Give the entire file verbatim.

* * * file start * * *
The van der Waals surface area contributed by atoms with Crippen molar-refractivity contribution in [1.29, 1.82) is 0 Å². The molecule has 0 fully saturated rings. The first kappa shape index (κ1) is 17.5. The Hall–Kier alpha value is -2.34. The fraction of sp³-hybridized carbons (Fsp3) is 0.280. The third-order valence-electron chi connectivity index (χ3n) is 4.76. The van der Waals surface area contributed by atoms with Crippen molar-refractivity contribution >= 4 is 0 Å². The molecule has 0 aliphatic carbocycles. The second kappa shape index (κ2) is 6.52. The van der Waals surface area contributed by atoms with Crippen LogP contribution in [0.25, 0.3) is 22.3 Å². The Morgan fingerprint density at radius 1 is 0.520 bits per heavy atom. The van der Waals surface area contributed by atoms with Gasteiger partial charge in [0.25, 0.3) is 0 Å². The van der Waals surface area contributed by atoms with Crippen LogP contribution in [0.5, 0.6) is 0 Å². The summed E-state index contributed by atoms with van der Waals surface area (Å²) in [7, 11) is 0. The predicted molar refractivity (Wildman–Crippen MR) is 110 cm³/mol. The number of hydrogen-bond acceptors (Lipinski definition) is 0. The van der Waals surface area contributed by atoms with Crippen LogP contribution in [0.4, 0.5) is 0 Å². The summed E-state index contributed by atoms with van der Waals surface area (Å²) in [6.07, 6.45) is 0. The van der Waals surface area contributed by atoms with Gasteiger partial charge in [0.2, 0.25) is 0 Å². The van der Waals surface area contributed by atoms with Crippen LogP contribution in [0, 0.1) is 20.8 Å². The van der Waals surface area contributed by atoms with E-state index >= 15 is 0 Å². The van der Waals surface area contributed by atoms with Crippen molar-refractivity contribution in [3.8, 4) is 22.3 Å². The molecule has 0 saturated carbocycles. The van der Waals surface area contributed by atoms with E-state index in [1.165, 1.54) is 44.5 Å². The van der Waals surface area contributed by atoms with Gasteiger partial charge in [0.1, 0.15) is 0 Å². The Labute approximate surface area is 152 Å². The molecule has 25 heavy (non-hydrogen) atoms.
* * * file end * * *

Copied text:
The van der Waals surface area contributed by atoms with Crippen molar-refractivity contribution in [1.29, 1.82) is 0 Å². The molecule has 0 fully saturated rings. The first kappa shape index (κ1) is 17.5. The Hall–Kier alpha value is -2.34. The fraction of sp³-hybridized carbons (Fsp3) is 0.280. The third-order valence-electron chi connectivity index (χ3n) is 4.76. The van der Waals surface area contributed by atoms with Crippen molar-refractivity contribution >= 4 is 0 Å². The molecule has 0 aliphatic carbocycles. The second kappa shape index (κ2) is 6.52. The van der Waals surface area contributed by atoms with Crippen LogP contribution in [0.25, 0.3) is 22.3 Å². The Morgan fingerprint density at radius 1 is 0.520 bits per heavy atom. The van der Waals surface area contributed by atoms with Gasteiger partial charge in [0.25, 0.3) is 0 Å². The van der Waals surface area contributed by atoms with Crippen LogP contribution in [0.5, 0.6) is 0 Å². The summed E-state index contributed by atoms with van der Waals surface area (Å²) in [7, 11) is 0. The predicted molar refractivity (Wildman–Crippen MR) is 110 cm³/mol. The number of hydrogen-bond acceptors (Lipinski definition) is 0. The van der Waals surface area contributed by atoms with Crippen LogP contribution in [0.4, 0.5) is 0 Å². The summed E-state index contributed by atoms with van der Waals surface area (Å²) in [6.07, 6.45) is 0. The van der Waals surface area contributed by atoms with Gasteiger partial charge in [0.2, 0.25) is 0 Å². The van der Waals surface area contributed by atoms with Crippen LogP contribution in [0, 0.1) is 20.8 Å². The van der Waals surface area contributed by atoms with E-state index >= 15 is 0 Å². The van der Waals surface area contributed by atoms with Crippen molar-refractivity contribution in [3.8, 4) is 22.3 Å². The molecule has 0 saturated carbocycles. The van der Waals surface area contributed by atoms with E-state index in [1.165, 1.54) is 44.5 Å². The van der Waals surface area contributed by atoms with Gasteiger partial charge in [0.1, 0.15) is 0 Å². The Labute approximate surface area is 152 Å². The molecule has 25 heavy (non-hydrogen) atoms.